Livability describes the diverse aspects of society, surroundings, and shared experiences that shape a community. It focuses on the human experience and is specific to place and time. It includes economic, spatial, and social components that together are challenging to understand and measure in our defined world of planning and development of today's communities for tomorrow. As such, it is best defined by the state, region, or community, and is best measured at a scale where consensus can be found.
Is disruption the same as innovation? We believe they are quite different. Disruptors are innovators, but not all innovations cause disruption. Both change, make, or build new markets, processes, and services. However, disruptors are more dramatic in the sense that they change behaviors or thinking. They cause changes in how people learn and work. Disruptors change lives. Innovation is more subtle – it does not displace an existing market, industry, or technology.
The world is an ever evolving ecosystem. In some instances, change advances cities and towns, economies, governments, lives, natural resources, and the environment, while occasionally change drains these stakeholders, assets, and resources. Around the globe, municipalities are exploring strategies for developing greater capacities for urban resilience to future impacts – climate change, high unemployment, energy scarcity, political and economic disruption, overtaxed public services & resources, etc.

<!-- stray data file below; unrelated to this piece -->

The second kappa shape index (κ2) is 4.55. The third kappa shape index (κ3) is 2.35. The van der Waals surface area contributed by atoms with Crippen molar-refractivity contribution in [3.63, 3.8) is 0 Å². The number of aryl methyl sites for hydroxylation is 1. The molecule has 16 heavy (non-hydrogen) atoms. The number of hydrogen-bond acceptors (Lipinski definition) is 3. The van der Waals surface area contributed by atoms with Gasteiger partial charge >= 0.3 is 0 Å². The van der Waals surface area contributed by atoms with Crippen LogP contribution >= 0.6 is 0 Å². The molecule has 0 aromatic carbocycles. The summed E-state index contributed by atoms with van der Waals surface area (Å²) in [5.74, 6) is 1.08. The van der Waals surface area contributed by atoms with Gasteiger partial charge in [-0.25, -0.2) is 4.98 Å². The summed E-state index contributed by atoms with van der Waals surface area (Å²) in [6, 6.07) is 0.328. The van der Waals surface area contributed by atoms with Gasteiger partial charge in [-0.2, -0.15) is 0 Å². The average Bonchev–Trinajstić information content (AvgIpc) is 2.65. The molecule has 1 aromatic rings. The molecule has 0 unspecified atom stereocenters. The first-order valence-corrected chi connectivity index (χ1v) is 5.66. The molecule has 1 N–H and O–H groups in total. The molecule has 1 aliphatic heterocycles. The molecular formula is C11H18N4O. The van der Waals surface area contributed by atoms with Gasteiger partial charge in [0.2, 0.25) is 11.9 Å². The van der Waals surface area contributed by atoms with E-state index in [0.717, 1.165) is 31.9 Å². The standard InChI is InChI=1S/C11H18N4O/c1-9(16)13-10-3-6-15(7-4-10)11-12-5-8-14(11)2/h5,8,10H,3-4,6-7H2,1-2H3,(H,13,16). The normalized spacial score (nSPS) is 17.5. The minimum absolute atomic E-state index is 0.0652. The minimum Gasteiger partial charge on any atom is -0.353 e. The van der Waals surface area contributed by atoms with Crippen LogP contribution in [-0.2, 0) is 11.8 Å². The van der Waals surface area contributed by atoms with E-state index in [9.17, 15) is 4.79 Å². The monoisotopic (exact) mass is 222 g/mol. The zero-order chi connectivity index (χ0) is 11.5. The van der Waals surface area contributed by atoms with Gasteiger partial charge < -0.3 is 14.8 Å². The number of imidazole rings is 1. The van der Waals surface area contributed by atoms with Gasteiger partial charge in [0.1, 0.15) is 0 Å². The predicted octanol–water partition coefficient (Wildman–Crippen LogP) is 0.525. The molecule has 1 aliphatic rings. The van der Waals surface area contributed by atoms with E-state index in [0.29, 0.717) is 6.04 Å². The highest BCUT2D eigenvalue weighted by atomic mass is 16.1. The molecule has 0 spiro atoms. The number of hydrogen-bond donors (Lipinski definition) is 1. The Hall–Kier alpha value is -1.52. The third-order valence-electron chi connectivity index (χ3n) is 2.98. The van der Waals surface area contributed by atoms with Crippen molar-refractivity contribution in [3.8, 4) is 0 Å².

Resilient Cities are those that aggressively and proactively plan and design strategies that will help them develop the necessary capacity to meet tomorrow’s challenges, including shocks and stresses to their infrastructure systems. Cities are looking at ways to become more self-sufficient and energy efficient. Central to effective urban planning is the ability to facilitate the development of greater capacity for future proofing.
Imagine a world where cities talk and share live updates on air and noise pollution, traffic patterns and parking availability, water quality, power and light availability. That sort of insight could dramatically improve the economic and environmental health of city residents, visitors, employees and businesses, and increase productivity and working conditions for those involved in city management and maintenance.
IoT is the next stage of the information revolution. It is driven by inter-connectivity of everything from urban transport to medical devices and other wearables and household or consumer appliances. The application of IoT is virtually limitless, restricted today only by network architecture and data storage capacity. While specialized use cases exist, IoT adoption is central to the success of several ‘smart’ categories – city, enterprise, environment, home, and wearables. The characteristics of the IoT products and solutions in these categories vary significantly but their primary goals are similar – using big data and connectivity to generate a level of knowledge and insight previously unavailable such that every day happenings, lives and processes are improved upon by the new services, approaches and solutions derived.